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npdang said:
Problem is isolation... if the power ground isn't isolated from the audio ground you're going to get ground loops/whine/noise in your system.

If you have to have a working 12v power supply for the Behringer right now, and can't wait a few weeks then the only solution I know of currently would be:

http://never.net/powersupply/

combined with one of the following:

http://www.davidnavone.com/images/products/N-IP12A2a.jpg
or
http://www.rane.com/bb44x.html with option 88.
IP
Not cheap as you will see...

Navone's power supply is a cleaner solution since it's cheaper and you don't have to worry about any transformers in the signal path messing up the sound. Rane solution is nicer, since it converts the balanced outputs to unbalanced rca for you, and uses very high quality transformers. Unfortunately, you lose quite a bit of signal output and the price is extremely high.

I know I have asked this before, but can you clarify why you would need the
N-IP12A2 or the balance buddy? Is this becuase the never.net ps is not isolated so you can either:

a) Isollate the 12v ps using the N-Ip12A2. Since the ps is isolated, simple RCA-XLR conversion cables can be used.

b) Convert RCA-XLR using transformers (balance buddy). This will reduce/eliminate noise so isolating the ps is not necessary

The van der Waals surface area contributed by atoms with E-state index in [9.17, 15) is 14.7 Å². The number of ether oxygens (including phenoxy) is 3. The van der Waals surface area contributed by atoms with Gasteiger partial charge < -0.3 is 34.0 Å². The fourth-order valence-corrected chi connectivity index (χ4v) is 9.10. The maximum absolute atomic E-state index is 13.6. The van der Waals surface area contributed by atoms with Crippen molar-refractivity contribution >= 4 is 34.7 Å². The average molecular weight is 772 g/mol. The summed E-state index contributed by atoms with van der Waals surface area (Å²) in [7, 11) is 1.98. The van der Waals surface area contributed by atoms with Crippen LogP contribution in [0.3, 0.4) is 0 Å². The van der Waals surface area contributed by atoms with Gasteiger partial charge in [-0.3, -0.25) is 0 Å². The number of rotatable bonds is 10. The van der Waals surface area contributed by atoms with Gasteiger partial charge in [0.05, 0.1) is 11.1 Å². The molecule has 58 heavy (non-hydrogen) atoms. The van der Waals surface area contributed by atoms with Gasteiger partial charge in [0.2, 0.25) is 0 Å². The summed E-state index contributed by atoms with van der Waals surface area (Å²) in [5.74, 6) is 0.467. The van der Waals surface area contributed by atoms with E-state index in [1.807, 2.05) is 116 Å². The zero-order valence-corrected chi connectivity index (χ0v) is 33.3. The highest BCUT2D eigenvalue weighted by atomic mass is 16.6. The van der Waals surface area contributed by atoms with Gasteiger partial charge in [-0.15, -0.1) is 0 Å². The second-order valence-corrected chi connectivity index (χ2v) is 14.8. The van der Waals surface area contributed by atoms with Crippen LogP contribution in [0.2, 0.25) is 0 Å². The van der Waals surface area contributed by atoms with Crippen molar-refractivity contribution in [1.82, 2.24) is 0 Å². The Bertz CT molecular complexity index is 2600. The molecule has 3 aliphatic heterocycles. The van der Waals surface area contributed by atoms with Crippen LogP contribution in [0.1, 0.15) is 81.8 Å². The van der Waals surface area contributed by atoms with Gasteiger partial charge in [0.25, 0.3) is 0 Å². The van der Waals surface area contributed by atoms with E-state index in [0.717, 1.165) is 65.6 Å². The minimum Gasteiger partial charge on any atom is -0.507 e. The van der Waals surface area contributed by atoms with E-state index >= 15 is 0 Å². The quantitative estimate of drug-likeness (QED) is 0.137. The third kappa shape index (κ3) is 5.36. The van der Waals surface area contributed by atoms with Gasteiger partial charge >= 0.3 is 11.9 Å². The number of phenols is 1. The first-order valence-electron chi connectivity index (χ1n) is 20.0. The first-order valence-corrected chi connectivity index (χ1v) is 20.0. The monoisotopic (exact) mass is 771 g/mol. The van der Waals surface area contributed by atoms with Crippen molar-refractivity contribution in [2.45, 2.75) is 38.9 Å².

Am I close?
 

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Discussion Starter · #8 ·
The only real way to convert balanced to single-ended is with an additional opamp. I can post a schematic showing how to do this. It would require tapping into the +/-15v supply to power the daughter board. That is pretty much what is in those black boxes. Basicly, very basicly, all the circuit would do is compare the + and - signals of the balanced connection, and sum them into a singal + connection to be used with ground to form a single ended connection. This is a portion of a board i have been working on. use whatever opamps you want. The opamp on the cirucit will work with lower voltages. The behringer uses JRC4580 opamps if you want to use all the same in the output stage.
Hans
 

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mbcouple said:
The only real way to convert balanced to single-ended is with an additional opamp. I can post a schematic showing how to do this. It would require tapping into the +/-15v supply to power the daughter board. That is pretty much what is in those black boxes. Basicly, very basicly, all the circuit would do is compare the + and - signals of the balanced connection, and sum them into a singal + connection to be used with ground to form a single ended connection. This is a portion of a board i have been working on. use whatever opamps you want. The opamp on the cirucit will work with lower voltages. The behringer uses JRC4580 opamps if you want to use all the same in the output stage.
Hans
Yes, actively but it can also be done with transformers.

http://www.jensen-transformers.com/

Chad